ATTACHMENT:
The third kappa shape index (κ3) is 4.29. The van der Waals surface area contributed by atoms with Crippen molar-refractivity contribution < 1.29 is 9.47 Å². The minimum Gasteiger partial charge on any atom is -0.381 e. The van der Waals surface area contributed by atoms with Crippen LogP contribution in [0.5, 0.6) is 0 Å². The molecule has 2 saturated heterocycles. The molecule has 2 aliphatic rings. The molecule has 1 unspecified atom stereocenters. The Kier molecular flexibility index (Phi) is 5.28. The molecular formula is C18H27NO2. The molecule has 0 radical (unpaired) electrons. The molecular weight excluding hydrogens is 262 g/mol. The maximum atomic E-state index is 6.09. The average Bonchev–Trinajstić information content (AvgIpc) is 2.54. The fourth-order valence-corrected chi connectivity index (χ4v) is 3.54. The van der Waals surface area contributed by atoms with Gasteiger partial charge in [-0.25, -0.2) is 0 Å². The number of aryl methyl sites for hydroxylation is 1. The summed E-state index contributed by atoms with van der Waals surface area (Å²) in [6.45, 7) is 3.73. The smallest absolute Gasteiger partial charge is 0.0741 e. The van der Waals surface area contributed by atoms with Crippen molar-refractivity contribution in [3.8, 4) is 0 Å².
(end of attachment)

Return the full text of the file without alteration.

The third kappa shape index (κ3) is 4.29. The van der Waals surface area contributed by atoms with Crippen molar-refractivity contribution < 1.29 is 9.47 Å². The minimum Gasteiger partial charge on any atom is -0.381 e. The van der Waals surface area contributed by atoms with Crippen LogP contribution in [0.5, 0.6) is 0 Å². The molecule has 2 saturated heterocycles. The molecule has 2 aliphatic rings. The molecule has 1 unspecified atom stereocenters. The Kier molecular flexibility index (Phi) is 5.28. The molecular formula is C18H27NO2. The molecule has 0 radical (unpaired) electrons. The molecular weight excluding hydrogens is 262 g/mol. The maximum atomic E-state index is 6.09. The average Bonchev–Trinajstić information content (AvgIpc) is 2.54. The fourth-order valence-corrected chi connectivity index (χ4v) is 3.54. The van der Waals surface area contributed by atoms with Gasteiger partial charge in [-0.25, -0.2) is 0 Å². The number of aryl methyl sites for hydroxylation is 1. The summed E-state index contributed by atoms with van der Waals surface area (Å²) in [6.45, 7) is 3.73. The smallest absolute Gasteiger partial charge is 0.0741 e. The van der Waals surface area contributed by atoms with Crippen molar-refractivity contribution in [3.8, 4) is 0 Å².